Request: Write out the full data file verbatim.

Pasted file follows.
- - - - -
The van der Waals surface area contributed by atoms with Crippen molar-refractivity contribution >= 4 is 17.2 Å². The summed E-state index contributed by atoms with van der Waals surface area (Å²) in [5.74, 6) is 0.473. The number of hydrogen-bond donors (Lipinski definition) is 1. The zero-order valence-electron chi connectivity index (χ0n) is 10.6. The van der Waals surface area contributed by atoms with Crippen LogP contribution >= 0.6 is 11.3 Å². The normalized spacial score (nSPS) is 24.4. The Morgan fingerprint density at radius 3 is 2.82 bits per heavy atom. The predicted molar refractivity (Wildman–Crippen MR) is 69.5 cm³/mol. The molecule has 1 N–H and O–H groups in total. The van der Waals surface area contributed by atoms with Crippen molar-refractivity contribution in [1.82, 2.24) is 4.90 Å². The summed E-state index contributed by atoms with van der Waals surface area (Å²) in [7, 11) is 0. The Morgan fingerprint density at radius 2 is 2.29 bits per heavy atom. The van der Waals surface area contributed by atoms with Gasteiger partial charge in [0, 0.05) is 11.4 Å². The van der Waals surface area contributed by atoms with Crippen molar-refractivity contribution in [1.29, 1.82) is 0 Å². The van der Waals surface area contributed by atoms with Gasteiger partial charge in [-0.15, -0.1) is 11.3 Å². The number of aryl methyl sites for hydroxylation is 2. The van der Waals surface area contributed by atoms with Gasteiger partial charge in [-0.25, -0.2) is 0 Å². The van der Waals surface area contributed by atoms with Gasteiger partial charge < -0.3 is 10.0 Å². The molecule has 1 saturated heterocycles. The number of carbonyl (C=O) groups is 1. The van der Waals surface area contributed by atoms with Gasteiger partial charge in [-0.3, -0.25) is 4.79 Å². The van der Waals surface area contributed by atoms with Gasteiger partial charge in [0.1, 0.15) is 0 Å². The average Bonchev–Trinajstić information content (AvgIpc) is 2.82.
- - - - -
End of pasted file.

The van der Waals surface area contributed by atoms with Crippen molar-refractivity contribution >= 4 is 17.2 Å². The summed E-state index contributed by atoms with van der Waals surface area (Å²) in [5.74, 6) is 0.473. The number of hydrogen-bond donors (Lipinski definition) is 1. The zero-order valence-electron chi connectivity index (χ0n) is 10.6. The van der Waals surface area contributed by atoms with Crippen LogP contribution >= 0.6 is 11.3 Å². The normalized spacial score (nSPS) is 24.4. The Morgan fingerprint density at radius 3 is 2.82 bits per heavy atom. The predicted molar refractivity (Wildman–Crippen MR) is 69.5 cm³/mol. The molecule has 1 N–H and O–H groups in total. The van der Waals surface area contributed by atoms with Crippen molar-refractivity contribution in [1.82, 2.24) is 4.90 Å². The summed E-state index contributed by atoms with van der Waals surface area (Å²) in [7, 11) is 0. The Morgan fingerprint density at radius 2 is 2.29 bits per heavy atom. The van der Waals surface area contributed by atoms with Gasteiger partial charge in [0, 0.05) is 11.4 Å². The van der Waals surface area contributed by atoms with Crippen molar-refractivity contribution in [1.29, 1.82) is 0 Å². The van der Waals surface area contributed by atoms with Gasteiger partial charge in [-0.15, -0.1) is 11.3 Å². The number of aryl methyl sites for hydroxylation is 2. The van der Waals surface area contributed by atoms with Gasteiger partial charge in [-0.25, -0.2) is 0 Å². The van der Waals surface area contributed by atoms with Gasteiger partial charge < -0.3 is 10.0 Å². The molecule has 1 saturated heterocycles. The number of carbonyl (C=O) groups is 1. The van der Waals surface area contributed by atoms with Gasteiger partial charge in [-0.3, -0.25) is 4.79 Å². The van der Waals surface area contributed by atoms with Gasteiger partial charge in [0.1, 0.15) is 0 Å². The average Bonchev–Trinajstić information content (AvgIpc) is 2.82.